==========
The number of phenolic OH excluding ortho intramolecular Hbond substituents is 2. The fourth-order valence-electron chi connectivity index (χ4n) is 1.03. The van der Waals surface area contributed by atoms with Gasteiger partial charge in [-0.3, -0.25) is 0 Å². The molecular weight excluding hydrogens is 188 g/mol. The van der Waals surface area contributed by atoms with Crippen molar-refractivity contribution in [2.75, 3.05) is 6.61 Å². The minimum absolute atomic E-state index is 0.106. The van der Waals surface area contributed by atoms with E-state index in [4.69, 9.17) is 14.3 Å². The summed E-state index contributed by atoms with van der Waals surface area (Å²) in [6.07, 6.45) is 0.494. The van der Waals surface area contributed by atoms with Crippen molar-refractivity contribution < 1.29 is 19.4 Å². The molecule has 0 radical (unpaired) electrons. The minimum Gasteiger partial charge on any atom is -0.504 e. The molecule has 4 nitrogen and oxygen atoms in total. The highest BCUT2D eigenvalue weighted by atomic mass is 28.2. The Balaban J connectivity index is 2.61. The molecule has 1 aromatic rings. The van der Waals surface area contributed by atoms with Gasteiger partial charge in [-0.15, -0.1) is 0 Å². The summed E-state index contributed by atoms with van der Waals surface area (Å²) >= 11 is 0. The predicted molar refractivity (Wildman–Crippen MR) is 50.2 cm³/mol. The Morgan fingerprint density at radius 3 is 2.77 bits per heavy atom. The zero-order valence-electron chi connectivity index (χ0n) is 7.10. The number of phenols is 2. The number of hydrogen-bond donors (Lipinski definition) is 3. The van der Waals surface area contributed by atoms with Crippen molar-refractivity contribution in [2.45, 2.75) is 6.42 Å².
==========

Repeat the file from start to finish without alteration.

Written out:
The number of phenolic OH excluding ortho intramolecular Hbond substituents is 2. The fourth-order valence-electron chi connectivity index (χ4n) is 1.03. The van der Waals surface area contributed by atoms with Gasteiger partial charge in [-0.3, -0.25) is 0 Å². The molecular weight excluding hydrogens is 188 g/mol. The van der Waals surface area contributed by atoms with Crippen molar-refractivity contribution in [2.75, 3.05) is 6.61 Å². The minimum absolute atomic E-state index is 0.106. The van der Waals surface area contributed by atoms with E-state index in [4.69, 9.17) is 14.3 Å². The summed E-state index contributed by atoms with van der Waals surface area (Å²) in [6.07, 6.45) is 0.494. The van der Waals surface area contributed by atoms with Crippen molar-refractivity contribution < 1.29 is 19.4 Å². The molecule has 0 radical (unpaired) electrons. The minimum Gasteiger partial charge on any atom is -0.504 e. The molecule has 4 nitrogen and oxygen atoms in total. The highest BCUT2D eigenvalue weighted by atomic mass is 28.2. The Balaban J connectivity index is 2.61. The molecule has 1 aromatic rings. The van der Waals surface area contributed by atoms with Gasteiger partial charge in [-0.15, -0.1) is 0 Å². The summed E-state index contributed by atoms with van der Waals surface area (Å²) >= 11 is 0. The predicted molar refractivity (Wildman–Crippen MR) is 50.2 cm³/mol. The Morgan fingerprint density at radius 3 is 2.77 bits per heavy atom. The zero-order valence-electron chi connectivity index (χ0n) is 7.10. The number of phenols is 2. The number of hydrogen-bond donors (Lipinski definition) is 3. The van der Waals surface area contributed by atoms with Crippen molar-refractivity contribution in [2.45, 2.75) is 6.42 Å².